This book makes an important contribution to our knowledge of modern European forensic practices. It shows how the performance of forensic scientists has been shaped by political regimes, law and ideology, leading to different forensic cultures.

Germs and governance


Anne Marie Rafferty, Marguerite Dupree, Fay Bound Alberti

This book addresses global concerns about microbial resistance. Combining historical case studies and first-hand practitioner accounts, it offers insights beyond current literature. Contributions from leading scholars, practitioners and policy makers explore outbreaks of MRSA and compare infection control measures in different case-study contexts.

Cold, hard steel


Agnes Arnold-Forster

Cold, hard steel anatomises the surgical stereotype in modern and contemporary Britain. It offers a new social, cultural and emotional history of this specialty, explores the development of its professional identity and foregrounds experiences of surgeons at work.

Sugar rush


Karen Throsby

Sugar rush argues that despite its revolutionary claims, the contemporary attack on sugar represents a politics of despair, entrenching rather than disrupting the inequality-riddled status quo.

The malleable body


Heidi Hausse

This invaluable study reveals how practices for treating the loss of limbs in early modern Germany transformed western medicine. From amputations to mechanical arms, surgical and artisanal interventions forged a growing perception, fundamental to biomedicine today, that humans could alter the body-that it was malleable.

Publics and their health


Alex Mold, Peder Clark, Hannah J. Elizabeth

Why are some groups and individuals seen as problems for public health? How does this change over time and place? Through a series of case-studies, this collection explores the making of 'problem publics' and their relationship with public health authorities.

Alcohol, psychiatry and society


Waltraud Ernst, Thomas Müller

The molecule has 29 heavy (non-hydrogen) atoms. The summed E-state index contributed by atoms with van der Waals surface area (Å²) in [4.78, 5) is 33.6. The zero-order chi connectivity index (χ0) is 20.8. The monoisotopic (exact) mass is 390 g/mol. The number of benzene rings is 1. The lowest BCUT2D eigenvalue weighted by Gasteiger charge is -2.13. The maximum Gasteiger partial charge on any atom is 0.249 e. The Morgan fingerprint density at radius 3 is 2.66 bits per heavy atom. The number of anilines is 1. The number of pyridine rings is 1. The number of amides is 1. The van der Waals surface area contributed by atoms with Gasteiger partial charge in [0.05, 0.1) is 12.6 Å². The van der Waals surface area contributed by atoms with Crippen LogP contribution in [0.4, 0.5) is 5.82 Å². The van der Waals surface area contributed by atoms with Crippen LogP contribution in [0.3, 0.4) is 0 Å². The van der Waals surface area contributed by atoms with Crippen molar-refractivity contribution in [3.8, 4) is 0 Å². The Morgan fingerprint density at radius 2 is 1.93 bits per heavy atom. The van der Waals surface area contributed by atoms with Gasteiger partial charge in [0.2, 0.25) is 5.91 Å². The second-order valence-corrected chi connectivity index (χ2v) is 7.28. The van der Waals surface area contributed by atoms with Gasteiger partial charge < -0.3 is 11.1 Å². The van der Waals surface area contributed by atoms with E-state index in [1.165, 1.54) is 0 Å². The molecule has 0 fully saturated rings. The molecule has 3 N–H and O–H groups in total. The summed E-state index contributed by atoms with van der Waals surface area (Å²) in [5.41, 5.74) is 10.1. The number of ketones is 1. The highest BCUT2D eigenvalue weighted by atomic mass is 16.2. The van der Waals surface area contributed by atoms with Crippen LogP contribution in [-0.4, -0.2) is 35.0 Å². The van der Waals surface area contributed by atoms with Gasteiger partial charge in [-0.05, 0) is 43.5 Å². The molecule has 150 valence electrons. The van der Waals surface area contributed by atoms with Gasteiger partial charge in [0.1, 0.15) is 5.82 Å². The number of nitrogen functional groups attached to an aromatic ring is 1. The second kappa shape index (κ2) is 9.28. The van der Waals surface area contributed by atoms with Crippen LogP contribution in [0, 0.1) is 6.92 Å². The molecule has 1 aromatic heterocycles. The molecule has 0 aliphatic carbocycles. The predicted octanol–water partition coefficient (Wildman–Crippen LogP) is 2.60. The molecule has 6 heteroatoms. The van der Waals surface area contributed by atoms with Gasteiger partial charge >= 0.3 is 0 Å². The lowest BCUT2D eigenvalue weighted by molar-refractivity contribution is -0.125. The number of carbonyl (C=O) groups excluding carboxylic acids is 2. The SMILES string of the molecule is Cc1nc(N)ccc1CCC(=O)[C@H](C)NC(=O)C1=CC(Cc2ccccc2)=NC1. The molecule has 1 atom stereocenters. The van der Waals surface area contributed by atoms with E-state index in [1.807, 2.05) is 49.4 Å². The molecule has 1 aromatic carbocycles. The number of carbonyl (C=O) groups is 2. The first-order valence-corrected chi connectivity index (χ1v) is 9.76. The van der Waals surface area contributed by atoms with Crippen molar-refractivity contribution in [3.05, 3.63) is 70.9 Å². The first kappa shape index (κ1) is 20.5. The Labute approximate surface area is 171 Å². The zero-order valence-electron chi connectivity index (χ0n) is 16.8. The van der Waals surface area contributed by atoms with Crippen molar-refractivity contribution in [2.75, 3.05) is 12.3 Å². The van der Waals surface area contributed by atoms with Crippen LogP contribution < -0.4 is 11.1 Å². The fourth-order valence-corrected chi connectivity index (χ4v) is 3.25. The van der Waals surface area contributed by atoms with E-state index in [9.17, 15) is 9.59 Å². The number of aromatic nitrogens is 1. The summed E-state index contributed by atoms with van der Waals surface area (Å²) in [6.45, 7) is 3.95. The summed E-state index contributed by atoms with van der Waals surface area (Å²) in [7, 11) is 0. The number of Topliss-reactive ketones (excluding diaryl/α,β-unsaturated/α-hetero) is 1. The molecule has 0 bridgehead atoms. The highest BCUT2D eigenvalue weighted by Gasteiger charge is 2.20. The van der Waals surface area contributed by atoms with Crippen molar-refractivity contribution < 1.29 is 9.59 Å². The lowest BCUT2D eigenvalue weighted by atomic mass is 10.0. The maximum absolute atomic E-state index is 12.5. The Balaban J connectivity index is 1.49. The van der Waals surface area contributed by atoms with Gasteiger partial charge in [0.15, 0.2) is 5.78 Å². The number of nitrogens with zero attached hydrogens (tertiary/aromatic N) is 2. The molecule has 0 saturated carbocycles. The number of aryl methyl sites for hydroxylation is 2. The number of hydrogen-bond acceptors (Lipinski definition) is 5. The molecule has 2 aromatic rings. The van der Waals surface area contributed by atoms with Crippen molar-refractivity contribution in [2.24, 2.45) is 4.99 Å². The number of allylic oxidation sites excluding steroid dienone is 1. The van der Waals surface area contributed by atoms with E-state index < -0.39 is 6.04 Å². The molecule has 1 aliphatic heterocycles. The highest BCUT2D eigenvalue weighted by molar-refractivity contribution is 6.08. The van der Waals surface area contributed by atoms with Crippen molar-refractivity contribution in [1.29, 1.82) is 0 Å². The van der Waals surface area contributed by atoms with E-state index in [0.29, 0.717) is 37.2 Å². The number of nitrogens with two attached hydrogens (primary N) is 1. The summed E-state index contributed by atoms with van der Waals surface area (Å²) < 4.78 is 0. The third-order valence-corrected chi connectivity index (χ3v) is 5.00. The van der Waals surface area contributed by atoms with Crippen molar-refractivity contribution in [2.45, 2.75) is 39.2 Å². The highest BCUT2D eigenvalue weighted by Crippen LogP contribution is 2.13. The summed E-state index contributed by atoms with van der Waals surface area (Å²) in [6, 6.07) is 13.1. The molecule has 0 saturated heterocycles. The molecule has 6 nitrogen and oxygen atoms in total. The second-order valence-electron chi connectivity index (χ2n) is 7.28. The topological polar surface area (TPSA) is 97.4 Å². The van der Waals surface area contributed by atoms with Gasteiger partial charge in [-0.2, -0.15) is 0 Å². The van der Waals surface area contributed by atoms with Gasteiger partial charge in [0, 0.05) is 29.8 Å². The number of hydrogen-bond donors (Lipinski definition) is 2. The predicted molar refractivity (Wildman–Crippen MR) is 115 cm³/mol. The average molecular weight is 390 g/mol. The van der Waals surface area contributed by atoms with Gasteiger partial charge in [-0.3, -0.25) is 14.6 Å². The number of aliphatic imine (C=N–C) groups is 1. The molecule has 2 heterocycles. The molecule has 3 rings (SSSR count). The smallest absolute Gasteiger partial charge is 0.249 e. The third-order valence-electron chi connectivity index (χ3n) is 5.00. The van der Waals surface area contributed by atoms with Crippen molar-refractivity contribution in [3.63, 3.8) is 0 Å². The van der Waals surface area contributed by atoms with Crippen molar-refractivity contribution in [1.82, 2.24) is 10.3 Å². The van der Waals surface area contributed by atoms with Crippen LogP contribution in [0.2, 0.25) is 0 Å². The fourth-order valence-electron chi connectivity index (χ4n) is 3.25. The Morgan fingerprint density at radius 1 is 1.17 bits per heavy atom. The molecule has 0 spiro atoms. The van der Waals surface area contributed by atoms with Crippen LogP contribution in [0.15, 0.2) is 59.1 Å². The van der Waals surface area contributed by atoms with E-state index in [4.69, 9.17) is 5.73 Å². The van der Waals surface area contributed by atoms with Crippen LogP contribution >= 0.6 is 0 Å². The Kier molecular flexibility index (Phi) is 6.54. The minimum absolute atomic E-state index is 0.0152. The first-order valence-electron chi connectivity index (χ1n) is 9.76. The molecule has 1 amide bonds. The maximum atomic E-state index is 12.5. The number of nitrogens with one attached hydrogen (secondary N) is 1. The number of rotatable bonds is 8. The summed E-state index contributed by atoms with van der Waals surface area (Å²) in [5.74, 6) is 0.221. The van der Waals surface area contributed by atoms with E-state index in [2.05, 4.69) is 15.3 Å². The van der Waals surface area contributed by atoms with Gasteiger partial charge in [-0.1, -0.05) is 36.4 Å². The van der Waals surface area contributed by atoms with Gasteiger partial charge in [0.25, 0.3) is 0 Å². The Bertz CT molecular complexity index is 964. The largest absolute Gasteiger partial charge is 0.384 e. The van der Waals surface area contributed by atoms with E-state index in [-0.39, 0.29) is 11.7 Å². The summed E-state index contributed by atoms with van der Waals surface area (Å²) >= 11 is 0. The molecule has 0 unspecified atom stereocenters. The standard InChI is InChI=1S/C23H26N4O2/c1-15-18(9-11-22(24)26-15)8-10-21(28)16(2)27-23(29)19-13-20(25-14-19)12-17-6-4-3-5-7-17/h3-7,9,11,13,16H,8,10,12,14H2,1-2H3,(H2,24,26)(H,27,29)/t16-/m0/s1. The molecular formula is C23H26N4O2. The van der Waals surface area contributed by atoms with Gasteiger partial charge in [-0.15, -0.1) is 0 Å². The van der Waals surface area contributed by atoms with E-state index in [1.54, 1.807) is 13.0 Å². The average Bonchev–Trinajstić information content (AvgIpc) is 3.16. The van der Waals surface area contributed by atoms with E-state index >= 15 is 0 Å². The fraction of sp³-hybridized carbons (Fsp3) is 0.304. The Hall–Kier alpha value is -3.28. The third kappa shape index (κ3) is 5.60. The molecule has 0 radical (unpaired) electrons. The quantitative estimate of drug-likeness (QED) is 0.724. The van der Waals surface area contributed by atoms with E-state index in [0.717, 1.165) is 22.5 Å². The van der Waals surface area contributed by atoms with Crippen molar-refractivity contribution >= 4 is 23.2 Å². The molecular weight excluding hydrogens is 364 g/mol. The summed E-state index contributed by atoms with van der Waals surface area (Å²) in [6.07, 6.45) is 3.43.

The medicalisation of alcohol use has become a prominent discourse that guides policy makers and impacts public perceptions of drinking. This book maps the historical and cultural dimensions of the phenomenon, emphasising medical attitudes to alcohol and the changing perception of consumption in psychiatry and mental health.

Histories of HIV/AIDS in Western Europe


Janet Weston, Hannah J. Elizabeth

This edited collection showcases exciting new work on lesser-known histories of HIV/AIDS, from the earliest days of the crisis to the present day. Focusing on regions of western Europe, it offers new perspectives on the development and implementation of policy, the nature of activism and expertise and which (or whose) histories are remembered.

Disability and the Victorians


Iain Hutchison, Martin Atherton, Jaipreet Virdi

Disability and the Victorians investigates the attitudes of Victorians towards people with impairments, illustrates how these influenced the interventions they introduced to support such people and considers the legacies they left behind by their actions and perspectives. A range of impairments are addressed in a variety of contexts.

Measuring difference, numbering normal


Coreen McGuire

This book argues that health measurements are given artificial authority if they are particularly amenable to calculability and easy measurement, and shows that problems often coalesce around disabilities that do not lend themselves to easy quantification.

Diagnosing history


Katherine Byrne, Julie Anne Taddeo, James Leggott